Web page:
Spring has finally sprung that ushers in everyone's concepts of what our public schools should look like and who should be responsible for this appearance. Nobody will argue the fact the people across our nation consider the education of their children very important. Because of this, a large percentage of our tax dollars go to fund the schools of our communities. Looking back into our history it's obvious this is not a new concept.
Today, many want to eliminate the concept of grades in order to help our students succeed. In other words, our education systems should eliminate the thought of giving grades and replace it with levels of competency based grading. Gone will be the concept of working hard to produce an A only to be replaced with the concept of having the student understand what the course is and what they need to learn in that course during the school year. Everyone will be the same because everyone will be told to learn the same thing; nothing more and nothing else with everyone succeeding and no one excelling. Schools along with their teachers and administrators are told to be held accountable for how well they teach the students. If the student doesn't learn it must be the fault of the schools. Many in education call this enabling and promoting the concept the student feels entitled to their education instead of being responsible for it.
Gone are the times of our past when our nation led the world in the process of educating their children. Charles I. Hutchins was the York Supervisor of Schools during the school year ending February 21, 1893. Mr. Hutchins reports that, "As in years past, so in the present, the results have been varied. While some schools have shown a good degree of interest and enthusiasm and have made rapid progress, others have little more than held their own." Reading through Mr. Hutchins report it is obvious he did not know how to mince his words. It is also obvious he was only concerned with the schools in his community and couldn't care less about how well students in New Mexico were learning.
Mr. Hutchins did not like his students to be absent from school. He states this in his report by explaining that, "To my mind this irregular method of attending is the greatest evil with which our school system has to contend. Children on the slightest pretext, or without any excuse whatever are allowed to absent themselves from school at their own sweet-will."
He goes on blame the parents for this absenteeism. I wonder how long our present superintendent of schools would last if he took Mr. Hutchins lead? " A trifling snow, or a cold morning, is enough to keep children from school, though the day is generally passed in out-of-doors play, this enduring double the exposure they would have suffered on their way to and from school. Very few parents at the present day, do not own a team, and very few there are who could not, if so disposed, take their children in bad weather, to and from school and also help their less fortunate neighbors in the same way." Back then both the parents and students were responsible for their own success.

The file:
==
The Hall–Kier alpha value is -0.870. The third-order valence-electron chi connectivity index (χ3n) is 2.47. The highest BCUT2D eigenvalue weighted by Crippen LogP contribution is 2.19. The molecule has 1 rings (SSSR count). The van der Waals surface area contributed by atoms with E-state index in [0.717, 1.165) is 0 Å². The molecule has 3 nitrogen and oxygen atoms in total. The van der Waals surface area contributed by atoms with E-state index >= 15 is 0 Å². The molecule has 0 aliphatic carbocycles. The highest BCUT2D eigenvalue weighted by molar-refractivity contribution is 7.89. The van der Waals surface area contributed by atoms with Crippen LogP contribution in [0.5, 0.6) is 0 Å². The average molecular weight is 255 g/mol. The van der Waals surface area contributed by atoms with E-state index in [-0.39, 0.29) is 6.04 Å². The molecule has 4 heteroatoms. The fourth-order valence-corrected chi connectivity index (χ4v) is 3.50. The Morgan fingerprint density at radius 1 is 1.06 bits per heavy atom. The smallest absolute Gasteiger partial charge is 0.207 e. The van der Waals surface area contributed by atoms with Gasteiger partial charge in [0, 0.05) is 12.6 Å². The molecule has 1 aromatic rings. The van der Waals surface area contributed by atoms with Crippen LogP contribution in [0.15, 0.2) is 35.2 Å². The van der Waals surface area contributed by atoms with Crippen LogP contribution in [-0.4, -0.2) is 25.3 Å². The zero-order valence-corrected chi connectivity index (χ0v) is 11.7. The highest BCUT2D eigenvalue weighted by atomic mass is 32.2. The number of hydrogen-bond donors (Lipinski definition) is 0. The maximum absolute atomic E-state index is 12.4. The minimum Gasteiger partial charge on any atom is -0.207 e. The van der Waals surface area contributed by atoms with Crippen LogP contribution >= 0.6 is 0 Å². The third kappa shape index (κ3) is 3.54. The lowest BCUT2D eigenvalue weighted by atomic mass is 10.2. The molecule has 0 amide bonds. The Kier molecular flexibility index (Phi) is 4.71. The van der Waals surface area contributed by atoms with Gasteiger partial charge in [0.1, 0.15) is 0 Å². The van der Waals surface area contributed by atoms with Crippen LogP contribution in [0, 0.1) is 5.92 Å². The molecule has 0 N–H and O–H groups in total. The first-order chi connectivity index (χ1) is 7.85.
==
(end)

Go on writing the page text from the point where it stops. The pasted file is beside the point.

Mr. Hutchins completes his condemnation of the parents who do not send their children to school by asking, "Why are parents so blind to the lasting interests of their children and why so unwilling to put forth any exertion to help them to an education?" As a teacher I ask myself this same question every day.
The supervisor of York's schools in 1893, was also a defender of his teachers. He states that, "All of these things and some others go to swell the number of days and half days lost, and then the teacher is blamed because the child fails to make the progress in his studies that ought, under other circumstances, to be made." He obviously understood the responsibility of a child's education belongs to both parents and their children.
Mr. Hutchins goes on to explain that, "Where parents are interested in the welfare of the school, and manifest that interest, the teacher will as a rule, feel a greater interest and work harder for the welfare and advancement of the pupils. Nothing is more discouraging to a conscientious teacher, (and if possible none other should be employed), than the feeling that the parents are indifferent as to the conduct of the school, or about cooperating with the teacher." Of course his admonishment of his teachers is also implied when he states, "It may however, be fair to the parent to assume that his indifference is more apparent than real. In that case a word to the wise is sufficient."
Spring has finally sprung that ushers in everyone's concepts of what our public schools should look like and who should be responsible for this appearance. If we, as a society, want to have our public schools be once again the envy of the world we have to stop looking for a magic bullet in the form of standard tests and competency grading systems and again focus on how our students and their parents are at the focal point of any success.
Jim Fabiano is a teacher and writer living in York, Maine